A city situated on the Resadiye Peninsula, which extends out from the SW corner of Asia Minor into the Aegean Sea, between the islands of Rhodes and Cos.
Though Cnidus is not named on either occasion, the apostle Paul likely passed the city when returning from his second missionary journey, in about 52 C.E. (Ac 18:21, 22), and again toward the close of his third trip, in about 56 C.E., when his ship came to Rhodes and Cos. (Ac 21:1) However, it is specifically mentioned in Acts 27 in connection with Paul’s voyage in about 58 C.E. to appear before Emperor Nero in Rome. Leaving Myra, the ship on which Paul and other prisoners were traveling came to Cnidus. (Ac 27:5-7) With favorable winds this trip of about 240 km (150 mi) might be only a day’s voyage, but the adverse wind mentioned in the account explains why “quite a number of days” were involved for that particular run. The “boat from Alexandria” on which they were sailing was a grain boat, perhaps one of many that regularly brought agricultural products from Egypt to Rome and which may have ordinarily sailed on a more direct route from Alexandria across the Mediterranean Sea to Rome. (Ac 27:38) However, the strong wind mentioned in verses 4 and 7 may have obliged this boat to alter course and put in at Myra. A large, unwieldy craft loaded with grain would make slow progress against the wind and, understandably, would finally arrive at Cnidus “with difficulty.” Recent excavations in the area have revealed much about this site. The Interpreter’s Dictionary of the Bible, Supplementary Volume, p. 169, describes the locality: “A low and narrow isthmus . . . joins the main body of the Cnidian peninsula to a high point of land sheltering in its lee on either side of the isthmus two fine harbors. The larger harbor on the S must have been the commercial harbor where west- or north-bound ships such as Paul’s (Acts 27:7) could wait for unfavorable weather to abate before continuing their journey beyond the windy cape. On the banks of the harbors were moorings; warehouses . . . , market places; small theaters; and a temple of Dionysus.”—Edited by K. Crim, 1976.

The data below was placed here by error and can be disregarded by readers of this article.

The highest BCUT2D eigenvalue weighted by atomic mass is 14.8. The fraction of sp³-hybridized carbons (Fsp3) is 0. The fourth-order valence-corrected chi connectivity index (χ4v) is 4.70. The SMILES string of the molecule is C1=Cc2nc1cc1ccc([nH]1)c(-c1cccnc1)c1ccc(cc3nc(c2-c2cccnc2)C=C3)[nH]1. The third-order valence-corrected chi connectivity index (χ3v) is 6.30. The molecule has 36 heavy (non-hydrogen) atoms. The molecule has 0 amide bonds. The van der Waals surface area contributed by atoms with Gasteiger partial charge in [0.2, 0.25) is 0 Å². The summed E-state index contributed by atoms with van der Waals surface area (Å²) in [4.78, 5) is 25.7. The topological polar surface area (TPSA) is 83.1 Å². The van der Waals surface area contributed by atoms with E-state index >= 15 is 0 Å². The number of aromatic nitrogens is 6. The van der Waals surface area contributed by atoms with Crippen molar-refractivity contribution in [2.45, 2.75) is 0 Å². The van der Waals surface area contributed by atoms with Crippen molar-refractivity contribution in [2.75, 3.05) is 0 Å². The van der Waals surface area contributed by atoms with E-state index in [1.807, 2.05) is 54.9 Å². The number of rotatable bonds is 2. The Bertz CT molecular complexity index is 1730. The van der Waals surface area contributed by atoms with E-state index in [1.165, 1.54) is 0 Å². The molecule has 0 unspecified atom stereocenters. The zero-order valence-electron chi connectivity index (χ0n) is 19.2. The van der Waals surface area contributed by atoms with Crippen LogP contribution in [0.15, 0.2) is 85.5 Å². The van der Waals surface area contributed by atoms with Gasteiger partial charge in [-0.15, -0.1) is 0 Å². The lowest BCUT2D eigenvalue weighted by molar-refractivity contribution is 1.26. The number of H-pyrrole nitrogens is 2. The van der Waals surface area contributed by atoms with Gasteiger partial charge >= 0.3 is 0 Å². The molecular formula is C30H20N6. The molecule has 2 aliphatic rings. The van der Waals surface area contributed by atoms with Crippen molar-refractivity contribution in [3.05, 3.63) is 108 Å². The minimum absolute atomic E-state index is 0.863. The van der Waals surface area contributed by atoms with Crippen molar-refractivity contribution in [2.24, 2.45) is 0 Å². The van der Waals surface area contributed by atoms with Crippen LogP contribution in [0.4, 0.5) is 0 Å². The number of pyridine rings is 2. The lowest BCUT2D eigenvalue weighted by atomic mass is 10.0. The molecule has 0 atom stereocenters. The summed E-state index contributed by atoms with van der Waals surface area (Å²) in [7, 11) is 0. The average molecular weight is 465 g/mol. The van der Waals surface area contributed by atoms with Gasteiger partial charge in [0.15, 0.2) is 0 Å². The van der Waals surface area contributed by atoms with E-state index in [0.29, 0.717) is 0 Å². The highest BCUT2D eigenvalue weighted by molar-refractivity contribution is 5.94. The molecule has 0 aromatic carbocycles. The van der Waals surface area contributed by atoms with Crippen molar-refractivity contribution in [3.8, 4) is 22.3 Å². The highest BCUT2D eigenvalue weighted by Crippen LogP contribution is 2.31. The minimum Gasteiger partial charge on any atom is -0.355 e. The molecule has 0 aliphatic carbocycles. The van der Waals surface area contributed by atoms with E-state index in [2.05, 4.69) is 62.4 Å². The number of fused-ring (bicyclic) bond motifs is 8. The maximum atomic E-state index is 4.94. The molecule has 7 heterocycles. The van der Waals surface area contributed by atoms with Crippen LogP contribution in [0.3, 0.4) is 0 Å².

After referring to the arrival at Cnidus, the record states that “because the wind did not let us get on, we sailed under the shelter of Crete at Salmone.” (Ac 27:7) It seems that they could not “get on” with their proposed route of crossing the Aegean Sea past the southern tip of Greece and then on to Rome, being forced by the adverse winds to take a southerly route to Crete and to sail under lee of its shores. As Acts 27:9 shows, it was the fall of the year, and those in charge of the vessel doubtless felt the urgency to make as much progress as possible before seasonal conditions made sailing even more hazardous.